Just as CNN’s Sara Sidner arrived in Israel to spend three weeks covering the Israel-Hamas conflict, she received the news that a concerning mammogram called for a biopsy. Now, she reveals she has stage 3 breast cancer.
Sidner, CNN’s senior national correspondent and the anchor of the morning edition of CNN News Central, ended her broadcast Monday morning by asking viewers to recall the names of eight women they know and love. “Statistically, one of them will get or have breast cancer,” she said. “I am that one-in-eight in my friend group.”
“I have never been sick a day of my life. I don’t smoke. I rarely drink. Breast cancer does not run in my family. And yet here I am with stage 3 breast cancer,” she said, getting visibly choked up. “It is hard to say out loud.”
Sidner told viewers that she is in her second month of chemotherapy and has radiation treatments as well as a double mastectomy on the road ahead.
“Stage 3 is not a death sentence anymore for the vast majority of women,” she continued. “But here is the reality that really shocked my system when I started to research more about breast cancer: If you happen to be a Black woman, you are 41% more likely to die from breast cancer than your white counterparts.”
The award-winning news anchor then called on her “sisters Black, white and brown” to please, “for the love of God,” get their mammograms every single year and to perform self-exams so they can hopefully catch it before she did. Sidner then said that she thanked cancer for choosing her. “I’m learning that no matter what how we go through in life, that I am still madly in love with this life,” she continued emotionally.
“And just being alive feels really different for me now. I am happier because I don’t stress about foolish little things that used to annoy me. Now every single day that I breathe another breath, I can celebrate that I am still here with you. I am here with my co-anchors, my colleagues, my family and I can love and cry and laugh and hope … and that, my dear friends, is enough.”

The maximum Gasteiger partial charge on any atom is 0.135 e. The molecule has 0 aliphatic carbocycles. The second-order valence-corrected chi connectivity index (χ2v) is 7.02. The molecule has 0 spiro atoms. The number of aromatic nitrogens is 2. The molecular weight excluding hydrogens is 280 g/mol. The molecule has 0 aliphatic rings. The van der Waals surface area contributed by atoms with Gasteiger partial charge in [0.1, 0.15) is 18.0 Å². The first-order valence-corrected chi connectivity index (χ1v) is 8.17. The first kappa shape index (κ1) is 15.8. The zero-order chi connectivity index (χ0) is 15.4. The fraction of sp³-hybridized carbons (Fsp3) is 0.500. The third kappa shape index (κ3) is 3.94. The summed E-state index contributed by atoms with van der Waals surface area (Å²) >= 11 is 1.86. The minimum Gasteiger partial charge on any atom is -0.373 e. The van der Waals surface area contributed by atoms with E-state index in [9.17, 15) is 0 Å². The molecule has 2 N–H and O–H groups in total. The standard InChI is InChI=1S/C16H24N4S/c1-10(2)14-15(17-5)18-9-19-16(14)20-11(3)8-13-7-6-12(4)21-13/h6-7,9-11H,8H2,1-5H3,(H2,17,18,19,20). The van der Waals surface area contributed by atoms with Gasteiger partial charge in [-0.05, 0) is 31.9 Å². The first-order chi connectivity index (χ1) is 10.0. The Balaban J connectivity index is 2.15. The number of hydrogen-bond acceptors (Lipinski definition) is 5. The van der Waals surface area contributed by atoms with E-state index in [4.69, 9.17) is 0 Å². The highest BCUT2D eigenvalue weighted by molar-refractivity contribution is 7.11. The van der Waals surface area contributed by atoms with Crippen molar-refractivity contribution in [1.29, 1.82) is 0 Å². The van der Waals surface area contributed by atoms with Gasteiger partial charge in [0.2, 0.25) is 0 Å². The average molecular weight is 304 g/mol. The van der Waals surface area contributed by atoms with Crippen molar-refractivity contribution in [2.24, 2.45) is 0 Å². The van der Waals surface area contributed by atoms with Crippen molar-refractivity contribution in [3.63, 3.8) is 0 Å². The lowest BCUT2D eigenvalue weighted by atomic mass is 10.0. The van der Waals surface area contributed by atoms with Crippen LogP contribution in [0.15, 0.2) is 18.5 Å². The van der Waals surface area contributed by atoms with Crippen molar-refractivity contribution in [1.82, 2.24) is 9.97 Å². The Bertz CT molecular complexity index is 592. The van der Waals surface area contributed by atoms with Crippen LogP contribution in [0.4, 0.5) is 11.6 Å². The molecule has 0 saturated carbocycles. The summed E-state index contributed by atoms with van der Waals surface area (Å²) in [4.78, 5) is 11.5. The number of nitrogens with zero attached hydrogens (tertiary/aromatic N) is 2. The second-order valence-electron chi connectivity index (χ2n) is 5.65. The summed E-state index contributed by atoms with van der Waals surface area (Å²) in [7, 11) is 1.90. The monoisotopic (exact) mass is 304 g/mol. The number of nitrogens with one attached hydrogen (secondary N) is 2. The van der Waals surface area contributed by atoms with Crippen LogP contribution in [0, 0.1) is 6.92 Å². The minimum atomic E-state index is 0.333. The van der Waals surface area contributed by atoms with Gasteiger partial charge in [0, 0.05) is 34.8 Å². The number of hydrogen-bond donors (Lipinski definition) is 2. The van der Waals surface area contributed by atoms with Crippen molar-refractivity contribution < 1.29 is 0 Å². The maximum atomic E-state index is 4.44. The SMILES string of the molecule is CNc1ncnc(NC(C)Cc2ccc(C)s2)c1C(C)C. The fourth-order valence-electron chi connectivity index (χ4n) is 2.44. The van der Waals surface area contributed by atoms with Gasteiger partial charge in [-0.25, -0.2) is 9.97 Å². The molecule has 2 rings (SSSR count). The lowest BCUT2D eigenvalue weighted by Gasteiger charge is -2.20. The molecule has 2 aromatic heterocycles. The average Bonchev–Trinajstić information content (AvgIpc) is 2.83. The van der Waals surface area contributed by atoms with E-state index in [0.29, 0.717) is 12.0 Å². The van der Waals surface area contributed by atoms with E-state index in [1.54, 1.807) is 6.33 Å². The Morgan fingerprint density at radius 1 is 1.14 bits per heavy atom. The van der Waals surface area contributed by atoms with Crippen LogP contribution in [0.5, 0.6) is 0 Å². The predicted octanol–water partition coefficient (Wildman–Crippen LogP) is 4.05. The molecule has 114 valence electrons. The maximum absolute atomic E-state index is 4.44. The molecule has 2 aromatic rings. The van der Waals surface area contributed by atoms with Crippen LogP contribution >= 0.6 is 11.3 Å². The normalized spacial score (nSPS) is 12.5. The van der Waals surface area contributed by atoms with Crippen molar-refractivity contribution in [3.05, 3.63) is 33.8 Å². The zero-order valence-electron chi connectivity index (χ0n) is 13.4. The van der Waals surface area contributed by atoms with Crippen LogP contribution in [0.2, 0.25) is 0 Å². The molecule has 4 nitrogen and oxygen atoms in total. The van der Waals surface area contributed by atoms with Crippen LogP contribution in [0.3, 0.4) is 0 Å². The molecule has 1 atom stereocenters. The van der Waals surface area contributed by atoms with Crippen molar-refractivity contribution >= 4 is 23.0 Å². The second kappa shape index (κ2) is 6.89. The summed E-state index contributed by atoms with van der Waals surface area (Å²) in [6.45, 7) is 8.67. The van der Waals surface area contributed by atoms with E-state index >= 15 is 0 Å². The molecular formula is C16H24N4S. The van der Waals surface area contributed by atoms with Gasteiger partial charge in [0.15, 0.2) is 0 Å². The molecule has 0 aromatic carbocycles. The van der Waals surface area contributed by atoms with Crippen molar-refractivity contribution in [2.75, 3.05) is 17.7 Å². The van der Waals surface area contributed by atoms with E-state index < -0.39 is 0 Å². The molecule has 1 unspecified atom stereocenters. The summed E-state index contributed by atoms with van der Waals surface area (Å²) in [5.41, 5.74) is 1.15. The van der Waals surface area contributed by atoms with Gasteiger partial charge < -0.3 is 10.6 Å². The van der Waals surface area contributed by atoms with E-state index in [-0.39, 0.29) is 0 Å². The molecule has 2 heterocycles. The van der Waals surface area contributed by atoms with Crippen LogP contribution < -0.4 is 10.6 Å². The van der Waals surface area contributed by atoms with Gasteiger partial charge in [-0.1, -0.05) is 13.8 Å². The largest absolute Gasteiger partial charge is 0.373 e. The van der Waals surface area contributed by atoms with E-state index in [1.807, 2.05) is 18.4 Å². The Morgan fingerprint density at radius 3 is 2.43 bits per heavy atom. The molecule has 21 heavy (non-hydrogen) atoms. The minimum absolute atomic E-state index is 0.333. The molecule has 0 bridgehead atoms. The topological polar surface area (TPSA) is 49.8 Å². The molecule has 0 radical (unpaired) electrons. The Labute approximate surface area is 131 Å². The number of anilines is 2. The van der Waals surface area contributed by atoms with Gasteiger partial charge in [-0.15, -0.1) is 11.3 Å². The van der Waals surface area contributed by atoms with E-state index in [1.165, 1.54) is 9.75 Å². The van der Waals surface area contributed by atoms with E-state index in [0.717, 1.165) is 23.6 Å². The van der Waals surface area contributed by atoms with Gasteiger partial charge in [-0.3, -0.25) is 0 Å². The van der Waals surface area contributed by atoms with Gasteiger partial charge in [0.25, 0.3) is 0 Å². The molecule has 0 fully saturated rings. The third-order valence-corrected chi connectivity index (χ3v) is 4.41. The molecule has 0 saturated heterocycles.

Sidner traveled to Israel in October to cover the Israel-Hamas war before she was informed that her mammogram results were concerning and that she would need a biopsy as soon as possible. The broadcast journalist still spent the following three weeks reporting from the war zone.
“Seeing the kind of suffering going on where I was and seeing people still live through the worst thing that has ever happened to them with grace and kindness, I was blown away by their resilience,” Sidner told People on Monday. “In some weird way, it helped me with my own perspective on what I am going to be facing.”
Shortly after Sidner returned to New York, a biopsy revealed that she had breast cancer that had advanced to stage 3. “When I got the news, I didn’t tell anybody, not even my mother or husband or sisters or friends,” she told the outlet. “I just needed to process it.”
While the anchor initially thought this was the end and began writing goodbye letters to her loved ones, after a few days of processing the diagnosis she became determined not to give up. “I just made a decision,” she told People. “I’m like, ‘No, you’re going to live and you’re going to stop this and you’re going to do every single thing in your arsenal to survive this. Period.’”
Sidner said she now approaches each new day excited for whatever comes her way. She told People that despite feeling fatigued and coping with hair loss, she hasn’t missed a day of work since receiving her diagnosis. Two days after she began her first round of chemotherapy, she was reporting from the 17th Annual CNN Heroes red carpet on Dec. 10, and then hosted a live New Year’s Eve special until 2 a.m.